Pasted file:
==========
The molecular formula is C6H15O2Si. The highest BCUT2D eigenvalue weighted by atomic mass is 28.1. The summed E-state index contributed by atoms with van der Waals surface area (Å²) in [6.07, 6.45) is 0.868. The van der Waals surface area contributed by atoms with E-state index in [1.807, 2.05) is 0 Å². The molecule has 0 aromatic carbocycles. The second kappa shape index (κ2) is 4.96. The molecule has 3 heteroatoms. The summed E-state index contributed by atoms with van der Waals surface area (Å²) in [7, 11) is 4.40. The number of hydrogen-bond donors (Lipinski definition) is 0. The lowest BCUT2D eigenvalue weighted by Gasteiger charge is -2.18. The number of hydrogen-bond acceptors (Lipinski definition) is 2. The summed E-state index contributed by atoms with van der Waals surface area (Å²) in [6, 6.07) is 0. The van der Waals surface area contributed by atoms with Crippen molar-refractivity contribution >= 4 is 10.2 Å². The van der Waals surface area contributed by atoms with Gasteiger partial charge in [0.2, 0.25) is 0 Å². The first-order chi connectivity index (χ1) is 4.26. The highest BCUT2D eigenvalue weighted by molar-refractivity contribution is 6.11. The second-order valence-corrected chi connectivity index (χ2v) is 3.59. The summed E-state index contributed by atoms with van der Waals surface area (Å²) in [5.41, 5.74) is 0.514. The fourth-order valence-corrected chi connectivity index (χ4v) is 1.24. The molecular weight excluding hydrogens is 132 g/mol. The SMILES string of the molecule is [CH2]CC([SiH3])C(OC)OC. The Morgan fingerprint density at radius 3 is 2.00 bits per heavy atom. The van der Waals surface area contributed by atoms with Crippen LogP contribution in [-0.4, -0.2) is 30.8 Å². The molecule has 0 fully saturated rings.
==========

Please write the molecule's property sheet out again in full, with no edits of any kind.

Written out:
The molecular formula is C6H15O2Si. The highest BCUT2D eigenvalue weighted by atomic mass is 28.1. The summed E-state index contributed by atoms with van der Waals surface area (Å²) in [6.07, 6.45) is 0.868. The van der Waals surface area contributed by atoms with E-state index in [1.807, 2.05) is 0 Å². The molecule has 0 aromatic carbocycles. The second kappa shape index (κ2) is 4.96. The molecule has 3 heteroatoms. The summed E-state index contributed by atoms with van der Waals surface area (Å²) in [7, 11) is 4.40. The number of hydrogen-bond donors (Lipinski definition) is 0. The lowest BCUT2D eigenvalue weighted by Gasteiger charge is -2.18. The number of hydrogen-bond acceptors (Lipinski definition) is 2. The summed E-state index contributed by atoms with van der Waals surface area (Å²) in [6, 6.07) is 0. The van der Waals surface area contributed by atoms with Crippen molar-refractivity contribution >= 4 is 10.2 Å². The van der Waals surface area contributed by atoms with Gasteiger partial charge in [0.2, 0.25) is 0 Å². The first-order chi connectivity index (χ1) is 4.26. The highest BCUT2D eigenvalue weighted by molar-refractivity contribution is 6.11. The second-order valence-corrected chi connectivity index (χ2v) is 3.59. The summed E-state index contributed by atoms with van der Waals surface area (Å²) in [5.41, 5.74) is 0.514. The fourth-order valence-corrected chi connectivity index (χ4v) is 1.24. The molecular weight excluding hydrogens is 132 g/mol. The SMILES string of the molecule is [CH2]CC([SiH3])C(OC)OC. The Morgan fingerprint density at radius 3 is 2.00 bits per heavy atom. The van der Waals surface area contributed by atoms with Crippen LogP contribution in [-0.4, -0.2) is 30.8 Å². The molecule has 0 fully saturated rings.